We can clear the confusion and bust the myths of our ADHD kids.
ADHD is a real diagnosis, but it can be confusing and hard to understand. To clear up the confusion, I will attempt to explain ADHD and its implications in simple terms (based on the research of Dr. Russell Barkley), and answer questions such as, “How can my child have ADHD if he can play video games for 3 hours straight?”
Let’s simplify ADHD and explain it in one sentence: ADHD is a deficit in one’s ability to control impulse. In a nutshell, someone struggling with ADHD has a hard time controlling the impulse to pay attention to something that they are finding most stimulating in their environment. This can either be in their external environment, such as a noise outside, or it can be internal, like a stimulating thought.
The ability to control or “put the breaks” on an impulse has to do with a person’s executive functioning, which takes place in a specific part of the brain. Without getting too technical, someone diagnosed with ADHD struggles with poor impulse control and executive functioning deficits, which will be briefly described below.
Description of Symptoms
ADHD can be diagnosed as hyperactive, inattentive, or a combination of the two.
For the hyperactive type, deficits in inhibition will affect multiple skills, including motor, verbal, cognitive, and emotion regulation. Some symptoms that might present in each of these categories are restlessness, excessive talking, interrupting, quick decision making, and dysregulation.
In addition, when it comes to motivation, immediate gratification is preferred and delayed consequences are discounted. In order for them to be most effective, rewards/positive reinforcement and consequences should be immediate.
For the inattentive ADHD child, inhibition deficits will result in poor persistence towards goals, tasks, and the future due to difficulty sustaining attention and action over time. Additional symptoms include, but are not limited to, distractibility, poor task re-engagement following a disruption, impaired working memory, and forgetfulness.
Symptoms of ADHD mirror other issues, such as anxiety, and therefore ADHD can be misdiagnosed. It is imperative to go to a skilled professional with experience in diagnosing ADHD to rule out other potential issues. The clinician will assess ADHD based on reports of the parents, school and child.
It is important to understand that schools do not cause ADHD and are not to blame for a child’s diagnosis. In order to be successful in a mainstream school, it is essential for a student to have strong executive functioning skills, such as impulse control, planning, and organization, to name a few. Naturally, those suffering from ADHD who struggle with these skills will have a hard time in school. However, if someone ONLY struggles in school, that person cannot have ADHD. The key characteristic of ADHD is poor impulse control, and without intervention, those who struggle with ADHD will also struggle in other environments which call for inhibiting impulse.
With the explanation of ADHD as a disorder of poor impulse control and executive functioning deficits, we can now understand why a child can sit and play video games for hours and still have ADHD. Although ADHD is a disorder that includes attention challenges, children with ADHD do not have difficulty paying attention. Rather, it is difficult for them to pay attention to something specific, since their attention is impulsively drawn to another stimulus. Video games are highly stimulating, and can take up an ADHD child’s attention even for a long period of time.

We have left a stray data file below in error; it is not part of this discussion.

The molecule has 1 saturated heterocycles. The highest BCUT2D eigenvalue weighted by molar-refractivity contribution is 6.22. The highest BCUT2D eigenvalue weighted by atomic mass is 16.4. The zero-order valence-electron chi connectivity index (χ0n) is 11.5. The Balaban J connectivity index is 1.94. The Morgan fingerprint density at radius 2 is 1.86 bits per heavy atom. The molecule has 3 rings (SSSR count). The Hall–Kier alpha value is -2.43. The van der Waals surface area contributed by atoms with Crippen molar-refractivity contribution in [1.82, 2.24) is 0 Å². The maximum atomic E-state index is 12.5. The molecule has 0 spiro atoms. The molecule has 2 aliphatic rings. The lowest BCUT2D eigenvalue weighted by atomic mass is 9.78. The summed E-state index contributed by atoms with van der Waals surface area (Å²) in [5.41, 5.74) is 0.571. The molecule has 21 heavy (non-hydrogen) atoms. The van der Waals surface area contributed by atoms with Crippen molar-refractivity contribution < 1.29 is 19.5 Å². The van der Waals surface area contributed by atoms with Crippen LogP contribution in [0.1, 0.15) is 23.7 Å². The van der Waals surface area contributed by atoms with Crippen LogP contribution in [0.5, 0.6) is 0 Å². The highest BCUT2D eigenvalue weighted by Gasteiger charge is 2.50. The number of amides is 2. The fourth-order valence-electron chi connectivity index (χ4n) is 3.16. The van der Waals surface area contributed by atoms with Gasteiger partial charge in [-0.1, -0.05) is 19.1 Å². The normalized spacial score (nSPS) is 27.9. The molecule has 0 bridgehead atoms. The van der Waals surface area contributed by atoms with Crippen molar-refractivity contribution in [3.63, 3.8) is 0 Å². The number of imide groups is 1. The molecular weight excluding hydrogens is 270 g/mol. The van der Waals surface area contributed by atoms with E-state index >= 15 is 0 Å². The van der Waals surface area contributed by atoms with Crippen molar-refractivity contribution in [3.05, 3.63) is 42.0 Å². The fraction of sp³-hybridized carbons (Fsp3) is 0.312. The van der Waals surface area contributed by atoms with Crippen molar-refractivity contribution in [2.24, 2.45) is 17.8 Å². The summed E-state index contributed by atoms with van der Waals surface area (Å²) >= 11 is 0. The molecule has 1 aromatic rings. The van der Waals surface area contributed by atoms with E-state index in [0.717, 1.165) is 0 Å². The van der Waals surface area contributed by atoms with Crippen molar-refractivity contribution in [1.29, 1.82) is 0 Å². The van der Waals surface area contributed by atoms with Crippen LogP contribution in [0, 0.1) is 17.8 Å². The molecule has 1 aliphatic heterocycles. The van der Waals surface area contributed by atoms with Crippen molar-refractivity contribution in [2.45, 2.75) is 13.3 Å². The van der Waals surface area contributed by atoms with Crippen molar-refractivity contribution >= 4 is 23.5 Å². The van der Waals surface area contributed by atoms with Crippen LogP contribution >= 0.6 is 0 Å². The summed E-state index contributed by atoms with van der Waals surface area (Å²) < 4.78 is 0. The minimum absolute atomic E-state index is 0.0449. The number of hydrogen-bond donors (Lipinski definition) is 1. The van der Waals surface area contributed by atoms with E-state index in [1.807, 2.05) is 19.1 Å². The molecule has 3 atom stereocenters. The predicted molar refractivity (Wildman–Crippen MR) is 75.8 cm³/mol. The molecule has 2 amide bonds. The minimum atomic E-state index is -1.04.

Since ADHD is a disorder of performance and not skill, teaching skills to children who struggle with ADHD is an inadequate intervention. They know what they need to do, but they have difficulty actualizing it in the setting and moment.
Since the child has executive functioning deficits, the environment needs to be set up in a way in which these deficits are compensated for. Through behavioral intervention, the child is externally motivated to inhibit impulses and shift attention to the task at hand. Therapists trained in ADHD treatment collaborate with parents and schools to develop the behavioral intervention, and oversee its implementation in the home and school environments.
Sometimes behavioral intervention alone is enough to help a struggling ADHD child be successful. However, in many cases, medication may be necessary. Medication helps by releasing the chemicals which activate the “breaks” for inhibiting impulse. Stimulants are often prescribed for ADHD, but there are other types of medications that can work just as well.
A common misconception is that medication will change a child’s personality. Medication should absolutely not have that effect. If a child taking a stimulant seems to be sedated or experiences other changes to his/her personality, it usually means that the prescriber needs to adjust the dosage.
Many parents worry about side effects. Side effects are a valid concern, but keep in mind that not taking medication for ADHD has academic and emotional “side effects.” I suggest trying the behavioral intervention first which may be enough to help your child. Otherwise, you may need to consider medication, at which point you can discuss concerns with the doctor.
In summary, ADHD is widely accepted as a disorder of poor impulse control with executive functioning deficits and will affect performance in multiple environments. The best treatment for ADHD includes a behavioral approach with medication. Both the therapist and prescriber should be licensed clinicians who have experience diagnosing and treating ADHD.